The typical Canadian CEO makes $8 million a year, 140 times the average private-sector salary, according to new research by the Montreal-based Institute for Governance of Private and Public Organizations (IGOPP). In the banking sector, that ratio is even higher, with the median CEO compensation at $10.5 million.
Things, though, weren’t always so. In 1998, Canada’s CEOs were making 62 times the average Canadian salary — still a big gap, but one less than half the size what it is today.
The trend toward higher and higher CEO compensation has drawn sharp criticism over the past 20 years, and much of it justified, according to Yvan Allaire, executive chair of IGOPP and author of the report.
But the public outcry seems to have done little to curb exorbitant executive pay. Instead, it has largely led companies to adopt a highly complex system for justifying such compensation levels, the research suggests.
That system, designed by compensation consultants, “has now become the standard and the norm” across very different businesses and industries, according to the report.
In 2000, companies would take six pages on average to describe their CEO’s compensation. Today, that number has ballooned to 34 pages.
But all the additional ink has hardly translated into a better pay model, Allaire told Global News.
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Here are some of the pay perks you would likely enjoy if you were the CEO of a publicly traded company in Canada, according to the report:
You’re on a pay escalator
Companies tend to set CEO pay by looking at the median executive compensation in their sector. The idea here is that you need to keep paying your CEO a little more than competitors in order to avoid them being able to poach your top dog.
But if everyone sets their pay higher than the median, the median itself will keep increasing, Allaire noted.
“This self-imposed requirement is the weakest link in the current system of compensation setting,” reads the report.
But can CEOs always easily switch jobs and hop from one company to another?
In Canada, many large businesses compare their executive pay to that of around 20 other companies, whereas “it seems quite unlikely that 20 companies on average are truly comparable to any Canadian company; that is, 20 companies operating under the same market contingencies and in competition to attract the same management talent,” writes Allaire.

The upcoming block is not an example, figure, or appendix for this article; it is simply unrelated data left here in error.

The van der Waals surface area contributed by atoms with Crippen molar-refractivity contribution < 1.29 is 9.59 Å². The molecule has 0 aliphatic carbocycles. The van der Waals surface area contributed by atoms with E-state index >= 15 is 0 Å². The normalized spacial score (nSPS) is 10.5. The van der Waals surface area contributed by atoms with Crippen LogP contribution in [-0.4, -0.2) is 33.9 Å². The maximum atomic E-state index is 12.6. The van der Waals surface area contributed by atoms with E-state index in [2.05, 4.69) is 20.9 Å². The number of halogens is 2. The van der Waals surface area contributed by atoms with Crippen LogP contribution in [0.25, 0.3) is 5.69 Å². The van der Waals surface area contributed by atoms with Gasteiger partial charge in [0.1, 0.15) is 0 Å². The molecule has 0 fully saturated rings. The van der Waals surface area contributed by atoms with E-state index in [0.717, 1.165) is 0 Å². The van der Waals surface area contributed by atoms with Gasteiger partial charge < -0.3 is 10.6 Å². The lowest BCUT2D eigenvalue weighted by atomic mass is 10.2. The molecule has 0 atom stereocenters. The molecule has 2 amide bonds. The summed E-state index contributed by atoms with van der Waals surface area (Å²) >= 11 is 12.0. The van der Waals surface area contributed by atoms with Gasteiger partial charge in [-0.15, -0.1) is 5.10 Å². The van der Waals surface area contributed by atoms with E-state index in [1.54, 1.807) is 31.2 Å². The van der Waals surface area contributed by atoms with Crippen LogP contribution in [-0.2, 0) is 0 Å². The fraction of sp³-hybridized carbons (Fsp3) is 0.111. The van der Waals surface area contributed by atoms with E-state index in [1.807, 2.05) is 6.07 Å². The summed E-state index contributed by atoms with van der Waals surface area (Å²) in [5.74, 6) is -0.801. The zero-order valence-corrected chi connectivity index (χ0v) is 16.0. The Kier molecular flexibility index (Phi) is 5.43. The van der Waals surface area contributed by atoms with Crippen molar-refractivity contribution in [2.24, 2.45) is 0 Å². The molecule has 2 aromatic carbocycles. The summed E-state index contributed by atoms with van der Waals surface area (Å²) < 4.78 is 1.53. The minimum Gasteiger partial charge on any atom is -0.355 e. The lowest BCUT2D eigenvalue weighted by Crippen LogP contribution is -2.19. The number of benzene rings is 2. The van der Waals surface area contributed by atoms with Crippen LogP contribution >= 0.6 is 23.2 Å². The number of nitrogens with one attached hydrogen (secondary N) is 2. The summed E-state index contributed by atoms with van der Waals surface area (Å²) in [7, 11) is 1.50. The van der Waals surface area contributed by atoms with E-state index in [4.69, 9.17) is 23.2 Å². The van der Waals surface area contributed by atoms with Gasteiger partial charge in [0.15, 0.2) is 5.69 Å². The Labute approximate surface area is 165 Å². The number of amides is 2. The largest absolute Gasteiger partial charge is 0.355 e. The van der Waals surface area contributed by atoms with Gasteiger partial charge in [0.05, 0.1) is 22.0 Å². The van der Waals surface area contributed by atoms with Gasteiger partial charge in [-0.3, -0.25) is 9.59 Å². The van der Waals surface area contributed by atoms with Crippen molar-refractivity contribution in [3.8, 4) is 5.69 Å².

You are virtually guaranteed your annual bonus
Bonuses make up 22 per cent of Canadian CEOs’ annual pay package on average, according to the report. In theory, the premium can vary between 0 per cent and 150 per cent of CEO pay depending on performance compared to targets, but in reality, “the probability of 0 per cent incentive is nil as the history of past premiums paid shows that it was never the case.” In fact, many companies establish a floor for minimum bonus pay.
Technically, a big chunk of your compensation is ‘at risk’ – but that risk is low
On paper, 80 per cent of Canadian CEOs’ total compensation is so-called “at risk” pay, money that is contingent on meeting results and performance metrics. Salaries are the only guaranteed part of the compensation package.
In practice, however, executives are very likely to cash in a large chunk of that “at risk” money, according to Allaire.
And that’s not just because CEOs will almost certainly receive some kind of bonus every year. It’s also because they are increasingly being paid in stocks.
This was in large part the result of a shift away from using stock options, which give company employees the option to buy stock in the company at a set price, the so-called exercise price. Options meant executives could reap huge gains if stock prices soared above the exercise price. But they would make no money if stocks dipped below the exercise price.
The financial crisis triggered a widespread rethinking of the use of stock options for executive pay, with research suggesting that it encouraged executives to take excessive risks in order to pump stock prices.
That’s why companies are increasingly using stocks, rather than stock options, to pay their CEOs.
But if this has reduced the motivation for CEOs to take daredevil gambles, it also increased their chance to cash in on at least some of their “at risk” pay, noted Allaire.
The value of a company’s shares, after all, may go up or down but rarely goes to zero.
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You can boost your pay without doing the harder, riskier stuff
CEOs who receive a large part of their compensation in company shares can use a number of financial maneuvers to boost stock prices – and their own pay – in the short term, even if that won’t necessarily benefit the business in the long term.
Share buy-backs, whereby a company buys back a portion of its outstanding stocks from investors, are one such maneuver that can be used to temporarily prop up the price of a company’s shares.
Company takeovers and mergers are another well-tested trick to drive up stock prices, at least in the short term.
By contrast, investing in things like research and development is often a riskier proposition that might only benefit the company in the long term, said Allaire.
Boards of directors should minimize the incentive to use financial maneuvers such as share buy-backs and asset sales as pay-boosting gimmicks by ensuring that CEOs won’t directly benefit from them.
As it is, the standard model for setting executive pay in Canada is “deeply flawed,” the report concludes.